If you’ve been reading this blog as I evaluate my choices, you know that I have yet to get a top grade for any item I carried. Today I’ll finally earn an “A.”
I couldn’t have been happier with my JetBoil Sol. At 10.5 ounces (without the canister), this little guy boiled two cups of water in about two minutes, taking sips of fuel as tiny as a Baptist debutante with her first wine-spritzer. If you would like to shave two more ounces off (at a mere $15 per ounce), there is also a titanium version that comes in at 8.5 ounces.
Man, I loved this stove. First, it takes up very little space; the few component parts fit nicely inside the cup itself. (I could never get everything PLUS the fuel canister in the cup, although I could come so close that I think it’s probably possible if you know what you’re doing.)
Second, the igniter at the base actually works, 100% of the time. I never once had to light it with a match or lighter.
Third, it comes with just about everything you need. There is a tiny stabilizer that fits on the bottom of the canister (which you might not need, but I carried since the fire danger was so high in the Sierra). It has its own cozy, which does a great job, and it even comes with an adapter so you can use a regular pan on it (although I left that at home).
I used the stove once or twice a day to reconstitute freeze-dried meals. I carried two brands: Mountain House (which were tasty, tasty, tasty) and Wise Company (which were not, not, not). I know there are lots of other freeze-dried and dehydrated alternatives out there, and I’ll be interested in hearing about people’s favorites in the comments.
A couple of other lessons I learned along the way: first, instead of carrying all your meals in the foil cooking bags, consider carrying just one cooking bag and reusing it every meal. (You can replace it at every resupply point.) Take the other meals out of their bags and store each in a small paper bag. Then, as you use the portion, either burn the bag or fold it up small and carry it out.
Second, have you ever noticed that little hiss of gas that occurs when you screw the canister on or off the burner? One might be tempted to leave the canister connected, between meals, in order to avoid losing any gas. That turns out to be a bad idea. I met a very experienced and savvy hiker who tried leaving the stove assembled, and it drained his canister completely. Go ahead and remove the canister each time you use it.
Weight savings: none. My JetBoil Sol is a terrific choice, although, if I can get a decent price for it used, I may upgrade to the titanium version. After all, two ounces is two ounces!
Grade for my choice this trip: A.
Good hiking, Ray
Although I do like a few of the meals Mountain House offers, (and agree with your assessment of the Wise food) I have found that the best dehydrated food comes from my own kitchen.
I have found that Spaghetti, actually tastes better after being dehydrated, (the dehydration process intensified the flavor of the sauce) and that it’s really surprising just how many tasty meals you can make with an inexpensive dehydrator. As a bonus, anything you don’t use on the trip can be used on those days when you just can’t think of anything to make for dinner.
My last hike, I feasted on incredibly awesome Spaghetti, (this turned out to be one of the favorites), Chicken Ala King, Hungarian Ghoulash, Beef Stroganoff, Chili, Beef Stew, Cajun Beans and Rice, Chicken with Curried Rice, Mac and Cheese and Turkey with Stuffing….and every single one was cooked in my own kitchen, to my own taste.
Give it a try sometime!
Do-it-yourself dehydrating sounds great and I can’t wait to give it a try — after I retire and move near the Sierra Nevada. Thanks for the comment!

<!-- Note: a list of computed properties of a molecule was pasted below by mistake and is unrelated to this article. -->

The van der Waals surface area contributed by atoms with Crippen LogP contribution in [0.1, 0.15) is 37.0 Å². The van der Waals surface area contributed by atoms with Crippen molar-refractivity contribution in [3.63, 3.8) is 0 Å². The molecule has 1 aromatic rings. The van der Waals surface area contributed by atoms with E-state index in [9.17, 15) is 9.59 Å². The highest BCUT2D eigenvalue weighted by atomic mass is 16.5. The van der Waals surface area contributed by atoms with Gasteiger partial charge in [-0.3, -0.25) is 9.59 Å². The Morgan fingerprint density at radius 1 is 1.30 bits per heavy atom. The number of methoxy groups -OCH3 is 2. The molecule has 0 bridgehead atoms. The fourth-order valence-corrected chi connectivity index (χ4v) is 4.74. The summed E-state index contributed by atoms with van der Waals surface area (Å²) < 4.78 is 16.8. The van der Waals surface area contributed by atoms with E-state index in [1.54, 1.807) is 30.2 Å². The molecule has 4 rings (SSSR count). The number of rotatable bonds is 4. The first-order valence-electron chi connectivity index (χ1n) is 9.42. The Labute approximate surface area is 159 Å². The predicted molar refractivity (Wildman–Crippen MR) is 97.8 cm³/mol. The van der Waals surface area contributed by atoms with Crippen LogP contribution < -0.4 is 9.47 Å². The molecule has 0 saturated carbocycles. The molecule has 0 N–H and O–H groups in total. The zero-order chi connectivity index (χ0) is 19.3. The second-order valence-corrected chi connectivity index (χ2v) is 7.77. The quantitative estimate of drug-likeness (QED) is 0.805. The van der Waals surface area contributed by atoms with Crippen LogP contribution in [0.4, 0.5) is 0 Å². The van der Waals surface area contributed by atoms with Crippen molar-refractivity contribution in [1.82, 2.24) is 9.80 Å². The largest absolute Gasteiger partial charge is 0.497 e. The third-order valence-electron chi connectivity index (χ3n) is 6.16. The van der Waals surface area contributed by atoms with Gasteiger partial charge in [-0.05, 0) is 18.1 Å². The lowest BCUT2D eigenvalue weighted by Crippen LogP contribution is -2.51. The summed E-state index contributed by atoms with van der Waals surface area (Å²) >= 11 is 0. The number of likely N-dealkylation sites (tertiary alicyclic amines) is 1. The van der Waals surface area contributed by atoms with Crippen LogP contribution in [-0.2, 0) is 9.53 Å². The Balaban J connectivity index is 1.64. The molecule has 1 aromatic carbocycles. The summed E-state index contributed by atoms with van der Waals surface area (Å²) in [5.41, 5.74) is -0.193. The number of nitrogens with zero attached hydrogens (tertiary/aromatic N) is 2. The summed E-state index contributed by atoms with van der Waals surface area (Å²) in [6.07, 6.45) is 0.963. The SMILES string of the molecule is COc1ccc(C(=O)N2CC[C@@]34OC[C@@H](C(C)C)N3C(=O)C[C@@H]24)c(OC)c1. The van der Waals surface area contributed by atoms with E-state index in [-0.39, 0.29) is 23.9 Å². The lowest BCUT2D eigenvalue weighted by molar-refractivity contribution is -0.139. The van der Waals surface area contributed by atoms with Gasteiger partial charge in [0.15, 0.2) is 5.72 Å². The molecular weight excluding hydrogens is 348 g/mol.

Great review and I’ve heard nothing but accolades for the jet boil. We finally figured out what you mentioned–repackaged commercial freeze dried foods except the first one you use and repackage. I did find that it occasionally will fail so I might bring a second bag or Opsak as a backup. I enjoy both Mountain House and Backpackers Pantry freeze dried dinners. I also love what I dehydrate at home so we alternate between home cooked/dehydrated and commercial for more variety. Thanks for the info!
A back-up bag is a great idea, although you can just use the actual “pot” that comes with the Jetboil if necessary. Of course, that would then require cleaning! Thanks!
When dehydrating your own meals, am I correct in assuming that in order to figure how much water to add in the field, you just measure the weight of the ready to eat meal prior to dehydrating and then reweigh the meal after dehydrating to get the weight difference and it is that number that is the amount of water to add in the field? Am I missing anything? I’ve been hiking and backpacking my entire life, but have never dehydrated my own food for the trail, so that would be new to me. Thanks for all your input into all aspects of hiking.
Good question, Mike. I’m afraid that I haven’t yet tried dehydrating my own meals. My [uninformed] suggestion would be to experiment at home, prior to the hike, and come up with the proper formula. Good luck and thanks for the comment.
Ray, did you get tired of the Clif bars from your last trip 🙂
I agree with geekgirl, MH is easy but expensive. Making your own is the way to go, especially if you want to know exactly what you are eating. I packaged my homemade meals in vacuum bags that were rated for high temps so I could rehydrate right in the bag and not get my pot dirty.
Darren, mentioning Clif Bars can get you thrown off this site! 🙂
(For those of you haven’t read my book, on my first thru-hike I ate them almost exclusively, for almost three weeks. By the end I was having trouble choking them down. In defense of Clif Bars, I’ve actually come back to them. They come in great flavors.)
So many people are suggesting do-it-yourself that I might have to try it. Thanks, Darren!
If you are weight concious look at the Sno-peak Giga stove — 3.5 oz. It will fit in it’s own pot, 1/3 the size and 1/2 the price. My daughter & I each carried our own and then sampled two dishes each night.
Thanks, Darryl. I note for ten dollars more you can get a titanium model that is even lighter. Very cool!
I have an 8-year-old GigaPower that has never given me any trouble. I love it and have never really understood why anyone would carry anything else :-). As noted, it’s 3.5 oz. and tiny. It requires no maintenance and lights every time, even when left out in rain. It seems fuel-efficient to me. It lights in the wind. (I do use the optional windscreen with it; that adds 2 oz.)
This spring I tried upgrading to the titanium GigaPower to save even more weight, but something odd happened the first time I used the titanium model – it lit normally but the flame sputtered and went out after about two minutes. The same thing happened when I tried it again. I transferred the fuel canister (there was plenty of fuel left) to my old GigaPower and that worked fine, so the problem wasn’t the fuel. I returned the titanium model and stuck with my old regular GigaPower for my 8-day trip. I don’t know if there is a design flaw with the titanium or if I just got a defective one, but I decided not to risk it again.